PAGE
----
SYDNEY, Australia--I have some handwritten notes from three sermons by Herman L. Hoeh that may be of some interest:

  • The Church of God (Seventh Day) "was the primary instrument in this country [the United States] to establish the conscientious-objector status of those who sought to live in peace on either side in the Civil War.

    "The Church of God, in the person of Andrew Dugger, presented in the time of the First World War the petition of the Church to remain free of obligation of killing one's neighbor" (Dr. Hoeh's message at Herbert W. Armstrong's grave Jan. 19, 1986, from a Worldwide Church of God coworker letter).

  • "Today Dugger's daughter is a member of the Worldwide Church of God" (from a sermon given by Dr. Hoeh at the Feast of Tabernacles in Thailand Sept. 24, 1988).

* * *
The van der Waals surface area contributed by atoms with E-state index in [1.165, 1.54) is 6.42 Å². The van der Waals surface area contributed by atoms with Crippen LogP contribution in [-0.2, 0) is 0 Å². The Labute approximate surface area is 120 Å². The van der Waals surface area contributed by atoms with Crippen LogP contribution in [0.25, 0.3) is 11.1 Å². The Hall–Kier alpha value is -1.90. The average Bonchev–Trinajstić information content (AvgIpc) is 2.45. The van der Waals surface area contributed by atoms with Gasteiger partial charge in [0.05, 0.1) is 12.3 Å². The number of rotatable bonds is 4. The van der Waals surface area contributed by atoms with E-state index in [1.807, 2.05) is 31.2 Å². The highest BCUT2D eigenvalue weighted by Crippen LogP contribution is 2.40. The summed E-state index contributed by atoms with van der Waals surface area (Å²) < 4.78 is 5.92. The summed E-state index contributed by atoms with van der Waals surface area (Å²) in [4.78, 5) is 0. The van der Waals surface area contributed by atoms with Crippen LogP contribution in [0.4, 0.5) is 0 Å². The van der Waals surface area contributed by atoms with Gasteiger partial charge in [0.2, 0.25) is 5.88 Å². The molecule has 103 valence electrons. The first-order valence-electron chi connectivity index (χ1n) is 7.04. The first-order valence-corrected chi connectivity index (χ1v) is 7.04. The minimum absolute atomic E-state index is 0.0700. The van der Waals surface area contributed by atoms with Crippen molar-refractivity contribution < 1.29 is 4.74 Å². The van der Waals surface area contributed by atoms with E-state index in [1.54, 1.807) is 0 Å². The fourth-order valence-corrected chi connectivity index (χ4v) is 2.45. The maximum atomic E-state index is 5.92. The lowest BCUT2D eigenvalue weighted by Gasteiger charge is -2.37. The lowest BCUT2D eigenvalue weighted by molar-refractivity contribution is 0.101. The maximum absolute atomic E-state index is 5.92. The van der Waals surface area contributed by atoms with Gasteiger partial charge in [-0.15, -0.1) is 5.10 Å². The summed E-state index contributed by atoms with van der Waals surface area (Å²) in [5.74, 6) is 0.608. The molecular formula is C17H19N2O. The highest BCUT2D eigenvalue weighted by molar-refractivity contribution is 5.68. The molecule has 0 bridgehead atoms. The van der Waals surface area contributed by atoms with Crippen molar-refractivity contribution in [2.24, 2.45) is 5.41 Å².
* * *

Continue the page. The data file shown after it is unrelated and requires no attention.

• "In the 1500s and 1600s the Church of God announced the seventh day. But in 1831 God used William Miller to announce the Second Coming [another example of God working in mysterious ways--Craig]. Others from Protestant denominations supported him. They learned of the Sabbath in 1846.

    "They were generally called the Churches of Christ after the Seventh Day Baptists incorporated in 1802 [I shall have to listen to this again as I don't see any connection]. Essentially they were not doing the Work. Miller had no connection with them" (from a sermon by Dr. Hoeh Jan. 27, 1990). Craig White.

Never an unkind word

PASADENA, Calif. -- Herman Hoeh's life touched many others' and, like most, our family has many positive memories of him.

One of my early memories was of watching him traversing the grounds at the Feast of Tabernacles in Big Sandy, Texas, during the late '50s. On the way between the "new tabernacle" where services were held and the "old tabernacle" dining hall, he picked up trash and deposited it into a proper receptacle.

That pretty well represented the way he was and remained throughout life.

Though an evangelist, he was a humble man, not above the common people, and always lent a hand in what needed to be done. Always polite and charming, he would greet people with a cheery "My name is Herman Hoeh. How are you?"